Stay updated on recent work to protect children not guns.
Recently Released Research
The Children’s Defense Fund’s Parent and Child Trends Survey was conducted to amplify the voice of children and parents in the national conversation on a wide range of issues, from current worries to future hopes and dreams, and from emotional to physical safety and wellbeing. “School Shootings Spark Everyday Worries” summarizes the survey’s findings on children’s and parent’s views on gun violence and school safety, which show that fear of school shootings is a top concern for families across the country.
The Small Arms Survey recently released Estimating Global Civilian-Held Firearms Numbers, a briefing paper on gun ownership in the United States and around the world. This new research shows global firearm ownership is on the rise and America owns nearly half of the world’s 857 million firearms. Read the full briefing paper
The Children’s Defense Fund spent much of 2020 pushing Congress to take action to protect children and families from the harmful impacts of our country’s health, economic, and racial disparities while continuing to defend against harmful regulatory and administrative policies set forth by the Trump administration.
Our commitment to children and policies that protect them has never wavered, and we know we have many fights ahead to keep children and families safe in the new year. But as we reach the end of an unprecedented year, we are taking a moment to celebrate some important wins for children and families in 2020.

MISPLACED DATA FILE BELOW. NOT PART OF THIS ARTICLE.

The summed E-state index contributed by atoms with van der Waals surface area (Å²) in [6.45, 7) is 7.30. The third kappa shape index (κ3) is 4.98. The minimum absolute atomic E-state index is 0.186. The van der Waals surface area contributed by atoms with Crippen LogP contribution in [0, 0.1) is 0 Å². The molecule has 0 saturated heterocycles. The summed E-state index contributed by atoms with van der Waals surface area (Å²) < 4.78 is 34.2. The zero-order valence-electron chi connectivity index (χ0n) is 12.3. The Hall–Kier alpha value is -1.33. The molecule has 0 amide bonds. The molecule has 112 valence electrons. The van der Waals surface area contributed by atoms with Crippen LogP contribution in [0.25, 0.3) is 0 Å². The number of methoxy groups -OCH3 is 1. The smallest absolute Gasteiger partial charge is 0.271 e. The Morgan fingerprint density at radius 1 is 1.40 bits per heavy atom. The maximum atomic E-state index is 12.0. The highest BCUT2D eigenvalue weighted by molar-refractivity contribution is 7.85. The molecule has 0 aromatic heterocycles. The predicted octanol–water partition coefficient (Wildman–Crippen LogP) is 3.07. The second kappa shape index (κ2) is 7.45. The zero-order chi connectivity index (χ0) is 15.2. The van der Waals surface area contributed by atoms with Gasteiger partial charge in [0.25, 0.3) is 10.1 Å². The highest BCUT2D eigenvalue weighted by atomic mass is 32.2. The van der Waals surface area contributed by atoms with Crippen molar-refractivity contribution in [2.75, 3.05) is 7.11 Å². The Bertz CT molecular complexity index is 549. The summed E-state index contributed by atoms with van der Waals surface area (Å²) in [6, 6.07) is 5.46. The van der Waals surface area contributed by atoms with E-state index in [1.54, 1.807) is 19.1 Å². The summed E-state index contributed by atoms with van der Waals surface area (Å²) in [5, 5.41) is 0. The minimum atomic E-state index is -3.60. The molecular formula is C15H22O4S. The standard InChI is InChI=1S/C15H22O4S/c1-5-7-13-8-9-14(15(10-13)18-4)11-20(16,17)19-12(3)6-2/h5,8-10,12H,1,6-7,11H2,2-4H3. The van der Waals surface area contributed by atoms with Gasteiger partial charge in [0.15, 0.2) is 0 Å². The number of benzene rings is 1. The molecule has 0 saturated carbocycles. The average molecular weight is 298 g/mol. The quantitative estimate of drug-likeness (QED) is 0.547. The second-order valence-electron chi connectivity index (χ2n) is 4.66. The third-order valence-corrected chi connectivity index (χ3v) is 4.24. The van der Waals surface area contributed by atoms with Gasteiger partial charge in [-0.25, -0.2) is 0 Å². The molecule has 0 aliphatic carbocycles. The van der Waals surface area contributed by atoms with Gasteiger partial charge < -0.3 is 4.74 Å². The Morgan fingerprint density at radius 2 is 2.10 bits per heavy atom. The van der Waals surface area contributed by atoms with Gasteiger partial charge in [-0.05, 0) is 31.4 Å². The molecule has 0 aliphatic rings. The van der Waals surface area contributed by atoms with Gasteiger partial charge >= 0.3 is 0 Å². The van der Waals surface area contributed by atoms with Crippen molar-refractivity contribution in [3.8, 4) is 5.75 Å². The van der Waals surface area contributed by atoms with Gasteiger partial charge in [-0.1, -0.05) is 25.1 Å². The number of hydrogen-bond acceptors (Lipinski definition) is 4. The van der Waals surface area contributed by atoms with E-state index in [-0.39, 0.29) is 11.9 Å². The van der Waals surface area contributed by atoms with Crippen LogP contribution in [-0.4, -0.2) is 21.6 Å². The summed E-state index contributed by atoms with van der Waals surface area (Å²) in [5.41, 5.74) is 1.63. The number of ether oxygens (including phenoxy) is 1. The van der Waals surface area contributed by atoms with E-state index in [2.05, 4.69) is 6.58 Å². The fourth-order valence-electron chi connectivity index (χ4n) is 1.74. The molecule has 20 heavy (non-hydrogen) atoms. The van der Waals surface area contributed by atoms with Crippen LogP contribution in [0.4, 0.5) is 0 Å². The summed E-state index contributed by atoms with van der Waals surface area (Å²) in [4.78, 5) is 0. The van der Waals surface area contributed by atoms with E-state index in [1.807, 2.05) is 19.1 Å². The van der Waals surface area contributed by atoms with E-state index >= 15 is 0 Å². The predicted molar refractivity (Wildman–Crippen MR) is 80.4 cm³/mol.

After nine months of failing to pass a COVID relief bill and neglecting the needs of millions of children and families suffering the unprecedented public health, racial justice, and economic and unemployment crisis brought on by this pandemic, Congress will finally vote on a long overdue bipartisan relief bill. While this package was a step in the right direction under a strict timeline ahead of the holidays, it does not include many additional provisions that are needed to fully meet the needs of all our nation’s children and families, especially the most vulnerable.
Eight years ago today, twenty first-graders and six teachers were murdered at Sandy Hook Elementary School in an unthinkable act of violence. Among the victims were children like Ana Grace, who loved to sing and loved to dance; Noah, who loved superheroes and Legos; and Charlotte, who dreamed of opening an animal shelter. These and all the students horrifically murdered at Sandy Hook should have started high school this fall—but they never got the chance.